I think—although perhaps I’m being optimistic—there will be a fairly dramatic increase in the federal government’s role in ensuring access to capital to finance housing. Part of that has already taken place. The federal government essentially owns Fannie Mae and Freddie Mac—although it’s informative that the government hasn’t had to take over the Federal Home Loan Bank System. Now that the government owns Fannie and Freddie, the government has to decide what happens to them next, and what kind of system will play the role they have played in providing capital for housing. That’s a very big change. The government was pretty passive in terms of regulating Fannie and Freddie until the collapse.
GWorks—Do tax-exempt housing developers need to change what they do? How? For example, does the kind of project a tax-exempt housing developer do need to change? Should tax-exempt housing developers be more or differently involved in affecting government regulation of housing?
WCP—Tax-exempt housing developers already do a very wide variety of kinds of projects in response to their different missions, the needs of the consumers and places on whose behalf they work, and their abilities. And they are already as heavily involved in trying to affect government regulation and funding for housing as their budgets allow—the amount of time they can afford to spend on advocacy—and as much as the legal constraints on lobbying allow.
I think the biggest change that’s needed is for tax-exempt housing developers to think of themselves as “social enterprises” and to convince others to think of them that way. We need to change the way we work—and are allowed to work—to be more entrepreneurial.
Partly that means acknowledging that housing is a business, even if it’s providing housing for people who can’t pay the whole cost of the product. The business has to managed be efficiently and responsibly. We may have to spend more time producing the housing because the kind of housing we produce is more complicated to produce. But we need to be sure that’s why we spend more time, rather than because we’re just not being disciplined enough to manage our businesses well. Funders and others sometimes describe that as emphasizing “performance” rather than just whether a “nonprofit” developer is working on behalf of a good cause.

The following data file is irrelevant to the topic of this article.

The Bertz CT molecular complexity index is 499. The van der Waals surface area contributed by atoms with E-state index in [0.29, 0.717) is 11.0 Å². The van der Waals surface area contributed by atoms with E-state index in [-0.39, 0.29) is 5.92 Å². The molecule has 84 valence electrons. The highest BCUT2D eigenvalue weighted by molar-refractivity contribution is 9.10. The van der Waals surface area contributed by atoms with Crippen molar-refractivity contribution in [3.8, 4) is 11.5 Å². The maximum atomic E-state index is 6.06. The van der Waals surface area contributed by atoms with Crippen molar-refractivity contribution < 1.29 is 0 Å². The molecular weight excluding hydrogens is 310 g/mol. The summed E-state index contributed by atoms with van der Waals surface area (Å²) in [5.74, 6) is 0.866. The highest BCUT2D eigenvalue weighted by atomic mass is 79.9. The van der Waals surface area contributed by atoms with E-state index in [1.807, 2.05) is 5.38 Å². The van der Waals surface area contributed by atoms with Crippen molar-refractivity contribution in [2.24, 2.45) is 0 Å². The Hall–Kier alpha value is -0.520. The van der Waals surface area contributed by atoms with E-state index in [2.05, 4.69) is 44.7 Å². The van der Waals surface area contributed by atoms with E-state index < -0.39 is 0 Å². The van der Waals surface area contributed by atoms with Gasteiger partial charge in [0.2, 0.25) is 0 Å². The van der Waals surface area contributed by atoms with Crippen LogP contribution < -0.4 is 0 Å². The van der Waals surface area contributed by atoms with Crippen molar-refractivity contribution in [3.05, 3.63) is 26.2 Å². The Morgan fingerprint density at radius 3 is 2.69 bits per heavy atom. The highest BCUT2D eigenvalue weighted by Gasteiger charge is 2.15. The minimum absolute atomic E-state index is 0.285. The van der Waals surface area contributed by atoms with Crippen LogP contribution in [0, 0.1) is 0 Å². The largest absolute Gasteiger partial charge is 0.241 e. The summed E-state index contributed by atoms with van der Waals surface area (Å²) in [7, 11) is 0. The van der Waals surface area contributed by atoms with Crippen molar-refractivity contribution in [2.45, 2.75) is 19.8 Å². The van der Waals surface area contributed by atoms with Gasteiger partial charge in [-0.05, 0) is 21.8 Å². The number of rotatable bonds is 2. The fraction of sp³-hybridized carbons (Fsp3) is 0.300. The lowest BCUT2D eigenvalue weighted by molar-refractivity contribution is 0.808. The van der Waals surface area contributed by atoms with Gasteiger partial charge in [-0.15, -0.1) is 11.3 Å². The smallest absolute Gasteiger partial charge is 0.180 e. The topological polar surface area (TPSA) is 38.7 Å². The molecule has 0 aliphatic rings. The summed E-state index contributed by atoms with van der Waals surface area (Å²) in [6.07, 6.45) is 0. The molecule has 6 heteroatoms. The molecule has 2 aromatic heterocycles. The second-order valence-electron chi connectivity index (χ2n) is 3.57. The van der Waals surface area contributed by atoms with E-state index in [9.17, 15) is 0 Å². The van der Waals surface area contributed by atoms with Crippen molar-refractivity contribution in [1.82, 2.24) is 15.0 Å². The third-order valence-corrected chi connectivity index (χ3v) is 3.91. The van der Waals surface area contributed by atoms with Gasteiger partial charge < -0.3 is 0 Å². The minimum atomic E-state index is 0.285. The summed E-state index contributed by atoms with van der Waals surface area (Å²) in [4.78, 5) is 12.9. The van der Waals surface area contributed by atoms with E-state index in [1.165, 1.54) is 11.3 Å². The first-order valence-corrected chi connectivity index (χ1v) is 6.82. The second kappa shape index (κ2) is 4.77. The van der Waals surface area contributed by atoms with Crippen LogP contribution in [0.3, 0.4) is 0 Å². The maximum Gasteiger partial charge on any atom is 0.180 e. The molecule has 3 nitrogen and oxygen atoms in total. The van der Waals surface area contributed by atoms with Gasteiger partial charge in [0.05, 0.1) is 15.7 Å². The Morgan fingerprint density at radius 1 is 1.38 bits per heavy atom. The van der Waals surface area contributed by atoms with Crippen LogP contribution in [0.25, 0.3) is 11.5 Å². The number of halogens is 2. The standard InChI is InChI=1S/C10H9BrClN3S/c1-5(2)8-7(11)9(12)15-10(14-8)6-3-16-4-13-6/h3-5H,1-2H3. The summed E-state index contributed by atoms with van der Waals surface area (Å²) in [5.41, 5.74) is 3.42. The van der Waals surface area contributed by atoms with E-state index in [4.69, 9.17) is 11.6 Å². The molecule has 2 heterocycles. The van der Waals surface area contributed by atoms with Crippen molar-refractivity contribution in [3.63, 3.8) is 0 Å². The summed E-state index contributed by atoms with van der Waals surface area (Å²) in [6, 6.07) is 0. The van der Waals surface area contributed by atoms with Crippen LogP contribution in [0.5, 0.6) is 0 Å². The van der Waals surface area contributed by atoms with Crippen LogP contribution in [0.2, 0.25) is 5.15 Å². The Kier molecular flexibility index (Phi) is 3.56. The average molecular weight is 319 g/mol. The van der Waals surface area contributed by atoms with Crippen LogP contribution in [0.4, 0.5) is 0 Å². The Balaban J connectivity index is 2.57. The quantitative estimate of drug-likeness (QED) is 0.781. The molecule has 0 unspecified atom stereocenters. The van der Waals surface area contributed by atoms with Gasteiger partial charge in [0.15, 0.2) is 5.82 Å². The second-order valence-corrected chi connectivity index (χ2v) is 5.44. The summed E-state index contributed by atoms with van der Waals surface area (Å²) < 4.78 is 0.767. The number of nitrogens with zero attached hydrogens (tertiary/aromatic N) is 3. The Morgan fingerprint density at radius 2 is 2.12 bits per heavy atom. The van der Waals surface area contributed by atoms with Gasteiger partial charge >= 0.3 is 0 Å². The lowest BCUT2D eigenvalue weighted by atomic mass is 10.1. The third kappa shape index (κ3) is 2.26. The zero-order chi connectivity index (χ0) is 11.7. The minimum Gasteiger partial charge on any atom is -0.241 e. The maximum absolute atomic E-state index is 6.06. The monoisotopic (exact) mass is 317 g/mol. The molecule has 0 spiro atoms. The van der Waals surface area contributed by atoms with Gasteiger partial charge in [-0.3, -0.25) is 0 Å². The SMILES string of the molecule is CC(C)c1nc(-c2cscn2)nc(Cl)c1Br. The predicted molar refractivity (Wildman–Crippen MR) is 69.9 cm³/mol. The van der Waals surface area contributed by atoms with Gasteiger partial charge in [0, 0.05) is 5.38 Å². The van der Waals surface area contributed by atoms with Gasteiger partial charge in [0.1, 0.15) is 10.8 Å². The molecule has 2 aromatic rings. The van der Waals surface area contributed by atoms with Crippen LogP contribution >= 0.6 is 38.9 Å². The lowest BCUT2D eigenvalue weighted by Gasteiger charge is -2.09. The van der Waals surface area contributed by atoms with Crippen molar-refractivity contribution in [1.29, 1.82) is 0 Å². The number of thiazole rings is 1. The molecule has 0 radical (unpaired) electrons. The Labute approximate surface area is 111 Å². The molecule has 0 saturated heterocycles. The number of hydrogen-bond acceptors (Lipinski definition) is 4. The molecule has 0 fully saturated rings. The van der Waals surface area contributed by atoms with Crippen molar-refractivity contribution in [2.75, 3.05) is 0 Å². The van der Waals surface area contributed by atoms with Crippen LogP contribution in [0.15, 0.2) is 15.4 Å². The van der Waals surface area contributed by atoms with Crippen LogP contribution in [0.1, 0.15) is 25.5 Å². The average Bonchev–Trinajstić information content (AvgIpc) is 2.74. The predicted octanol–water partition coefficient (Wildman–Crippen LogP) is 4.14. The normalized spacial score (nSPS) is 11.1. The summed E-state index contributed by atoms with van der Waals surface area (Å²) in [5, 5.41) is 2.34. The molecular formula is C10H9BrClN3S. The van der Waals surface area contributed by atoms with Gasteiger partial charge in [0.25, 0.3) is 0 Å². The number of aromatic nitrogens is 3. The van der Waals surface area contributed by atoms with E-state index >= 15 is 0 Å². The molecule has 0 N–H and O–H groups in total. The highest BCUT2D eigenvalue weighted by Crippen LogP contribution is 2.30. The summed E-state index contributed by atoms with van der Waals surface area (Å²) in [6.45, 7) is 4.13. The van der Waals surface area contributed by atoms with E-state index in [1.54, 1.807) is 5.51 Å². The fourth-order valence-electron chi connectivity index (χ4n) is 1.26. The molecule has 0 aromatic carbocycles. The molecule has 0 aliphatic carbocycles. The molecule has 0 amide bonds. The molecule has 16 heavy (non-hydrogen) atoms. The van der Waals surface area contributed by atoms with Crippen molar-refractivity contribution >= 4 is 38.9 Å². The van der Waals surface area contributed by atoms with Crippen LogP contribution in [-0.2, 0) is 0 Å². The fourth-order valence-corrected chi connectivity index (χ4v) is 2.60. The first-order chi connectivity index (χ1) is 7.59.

Being entrepreneurial also means figuring out how to make our businesses financially stronger and more independent, in ways besides asking people to give us money. It may mean producing mixed-income housing, so that revenue is generated by housing for people who can pay its full cost to help produce housing for people who can’t. The barriers in the IRS code that constrain the ability of tax-exempt housing producers to earn revenue need to be reformed, and we need to stop telling tax-exempt housing producers not to compete “unfairly” with for-profit housing producers. If what are now for-profit (meaning taxable) housing developers want to provide a certain percentage of the housing they produce so that’s affordable to people with less money and reinvest all of their net income in the business, they’re welcome to the tax exemption “nonprofit” housing developers have. That kind of competition would be very productive.